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    tcrote5516's Avatar
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    Re: Pier Pressure: How to Stabilize A Heavily Cracked East Dallas Pool

    Well fiberglass cracks too albeit with a MUCH higher tolerance for shifting but why risk it? A liner would be the best solution and should be cheaper than filling in the pool with dirt if you can believe that. It wouldn't require any work to be done to the existing pool surface unless there is a significant crack that could cause a wear spot in the new liner (which is unlikely if it's holding water for more than a day). The liner would laugh off any future shifting and should give you a trouble free pool
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    Mod Squad YippeeSkippy's Avatar
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    Re: Pier Pressure: How to Stabilize A Heavily Cracked East Dallas Pool

    No, I can't see that working too well because your fiberglass pool would have to fit exactly into the concrete shell, in all the right places for support. It seems doubtful you'd find a FG pool in the perfect configuration. Of course, I know squat and am speculating.... If wrong I wanna know.
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    Re: Pier Pressure: How to Stabilize A Heavily Cracked East Dallas Pool

    Ok, but isn't it true that you can't put a liner over stairs? And I'd have to replace all the skimmers, inlets, drains, etc.? Am I working off old tapes? If vinyl liners solve the cracking problem (and apparently resist algae better) why isn't everyone on the vinyl pool bandwagon?

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    Mod Squad YippeeSkippy's Avatar
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    Re: Pier Pressure: How to Stabilize A Heavily Cracked East Dallas Pool

    yes, people put vinyl over stairs all the time. IMO it is the most attractive way to do vinyl. I believe some "pad" the steps under the vinyl for increased comfort.

    I can't comment on the rest you mention, sorry!
    My Amazon Smile for November12K Fiberglass IG, Infinity 4000 automatic cover, SWCG, Hayward Sand Filter, Hayward 1.5 Pump, Doheny Discovery Robot, Savi Melody LED pool lights, outdoor speakers and other assorted doo-dads. Sundance Altamar Hot Tub.
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    Mod Squad pooldv's Avatar
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    Re: Pier Pressure: How to Stabilize A Heavily Cracked East Dallas Pool

    Yes, a micro-irrigation system with a battery operated timer is cheap and works great. We had a crack the first winter, epoxied it and installed the irrigation. It was fine for a couple of years. I was slow in starting it back up last spring because I thought we had plenty of rain. Cracked again and one side raised up 1/4". Epoxied again, started irrigation again and it was good all summer and winter and the pool is level again. The key to controlling movement in this black clay soil is maintaining even soil moisture, even in winter.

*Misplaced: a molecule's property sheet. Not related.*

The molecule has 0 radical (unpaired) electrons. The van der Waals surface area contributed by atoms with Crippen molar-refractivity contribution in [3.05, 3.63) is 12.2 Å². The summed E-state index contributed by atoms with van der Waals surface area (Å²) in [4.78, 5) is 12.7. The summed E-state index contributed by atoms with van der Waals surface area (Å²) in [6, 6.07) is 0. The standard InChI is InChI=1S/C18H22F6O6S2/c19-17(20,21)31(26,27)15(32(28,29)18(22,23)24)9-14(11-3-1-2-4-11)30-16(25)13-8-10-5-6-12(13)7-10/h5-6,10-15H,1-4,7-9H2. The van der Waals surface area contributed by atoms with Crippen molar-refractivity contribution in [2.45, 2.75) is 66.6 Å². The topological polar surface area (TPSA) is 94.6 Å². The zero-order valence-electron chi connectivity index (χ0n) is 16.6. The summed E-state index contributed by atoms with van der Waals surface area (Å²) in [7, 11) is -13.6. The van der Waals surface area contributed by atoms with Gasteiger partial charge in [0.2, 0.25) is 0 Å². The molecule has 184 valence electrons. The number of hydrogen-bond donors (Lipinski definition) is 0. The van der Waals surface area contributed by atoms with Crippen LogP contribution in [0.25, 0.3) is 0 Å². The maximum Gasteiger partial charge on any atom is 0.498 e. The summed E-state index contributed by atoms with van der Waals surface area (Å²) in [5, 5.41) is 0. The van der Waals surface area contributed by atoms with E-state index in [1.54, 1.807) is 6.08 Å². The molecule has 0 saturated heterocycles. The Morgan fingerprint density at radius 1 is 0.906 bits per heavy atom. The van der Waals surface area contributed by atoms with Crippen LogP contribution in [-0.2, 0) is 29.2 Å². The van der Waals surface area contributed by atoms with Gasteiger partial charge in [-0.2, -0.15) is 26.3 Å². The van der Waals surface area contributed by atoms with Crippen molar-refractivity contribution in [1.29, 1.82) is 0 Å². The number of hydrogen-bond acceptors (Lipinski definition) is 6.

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    Re: Pier Pressure: How to Stabilize A Heavily Cracked East Dallas Pool

    Micro-irrigation seems like such a simple solution with the keys being diligence and consistency. The pier option seems rather like building a bigger dike to keep a sinking city dry.
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    Re: Pier Pressure: How to Stabilize A Heavily Cracked East Dallas Pool

    so, we have to do almost the same thing with our foundations here.. I installed an irrigation system for the lawn but it also serves to water around the house/concrete slab foundation... we do have a few cracks in the bricks but they were there before I put the irriagation in and have not gotten any worse....

    I think a liner pool would be a perfect solution.. vermiculite the inside of your existing pool, reuse you current skimmers, suction and returns except the main drain.... you would need to have a custom install but there are plenty of places near you that do liner pools
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    Re: Pier Pressure: How to Stabilize A Heavily Cracked East Dallas Pool

    You can't put a liner in without cutting out and replacing the returns. It takes a return that has a seal ring on it to seal the vinyl to it. The skimmers would also have to be replaced. The concrete has to be lined with something to protect the vinyl from the rough concrete. Pool base is not the thing to do it with.